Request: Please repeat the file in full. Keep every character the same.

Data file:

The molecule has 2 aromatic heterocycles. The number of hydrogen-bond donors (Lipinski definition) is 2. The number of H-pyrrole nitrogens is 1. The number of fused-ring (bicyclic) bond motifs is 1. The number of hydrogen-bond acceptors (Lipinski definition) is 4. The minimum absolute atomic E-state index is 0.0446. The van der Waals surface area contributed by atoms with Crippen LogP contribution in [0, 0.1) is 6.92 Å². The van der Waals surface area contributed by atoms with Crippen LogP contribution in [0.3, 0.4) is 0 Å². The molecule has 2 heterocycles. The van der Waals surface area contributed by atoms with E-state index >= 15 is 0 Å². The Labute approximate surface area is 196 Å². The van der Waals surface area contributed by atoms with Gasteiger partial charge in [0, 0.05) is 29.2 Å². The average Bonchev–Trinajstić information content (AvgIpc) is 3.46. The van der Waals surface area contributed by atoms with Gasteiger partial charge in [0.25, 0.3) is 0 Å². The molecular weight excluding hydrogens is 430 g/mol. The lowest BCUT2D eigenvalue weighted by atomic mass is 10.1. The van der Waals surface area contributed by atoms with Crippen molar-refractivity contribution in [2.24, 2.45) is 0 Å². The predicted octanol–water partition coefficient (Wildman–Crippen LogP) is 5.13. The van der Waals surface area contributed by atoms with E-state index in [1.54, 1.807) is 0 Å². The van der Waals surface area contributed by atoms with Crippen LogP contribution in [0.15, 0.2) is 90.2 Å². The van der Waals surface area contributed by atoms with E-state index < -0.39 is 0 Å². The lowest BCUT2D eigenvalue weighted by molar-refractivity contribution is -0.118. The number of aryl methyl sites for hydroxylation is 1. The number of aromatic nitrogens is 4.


The molecule has 2 aromatic heterocycles. The number of hydrogen-bond donors (Lipinski definition) is 2. The number of H-pyrrole nitrogens is 1. The number of fused-ring (bicyclic) bond motifs is 1. The number of hydrogen-bond acceptors (Lipinski definition) is 4. The minimum absolute atomic E-state index is 0.0446. The van der Waals surface area contributed by atoms with Crippen LogP contribution in [0, 0.1) is 6.92 Å². The van der Waals surface area contributed by atoms with Crippen LogP contribution in [0.3, 0.4) is 0 Å². The molecule has 2 heterocycles. The van der Waals surface area contributed by atoms with E-state index >= 15 is 0 Å². The Labute approximate surface area is 196 Å². The van der Waals surface area contributed by atoms with Gasteiger partial charge in [0, 0.05) is 29.2 Å². The average Bonchev–Trinajstić information content (AvgIpc) is 3.46. The van der Waals surface area contributed by atoms with Gasteiger partial charge in [0.25, 0.3) is 0 Å². The molecular weight excluding hydrogens is 430 g/mol. The lowest BCUT2D eigenvalue weighted by atomic mass is 10.1. The van der Waals surface area contributed by atoms with Crippen molar-refractivity contribution in [2.24, 2.45) is 0 Å². The predicted octanol–water partition coefficient (Wildman–Crippen LogP) is 5.13. The van der Waals surface area contributed by atoms with E-state index in [1.54, 1.807) is 0 Å². The van der Waals surface area contributed by atoms with Crippen LogP contribution in [0.15, 0.2) is 90.2 Å². The van der Waals surface area contributed by atoms with E-state index < -0.39 is 0 Å². The lowest BCUT2D eigenvalue weighted by molar-refractivity contribution is -0.118. The number of aryl methyl sites for hydroxylation is 1. The number of aromatic nitrogens is 4.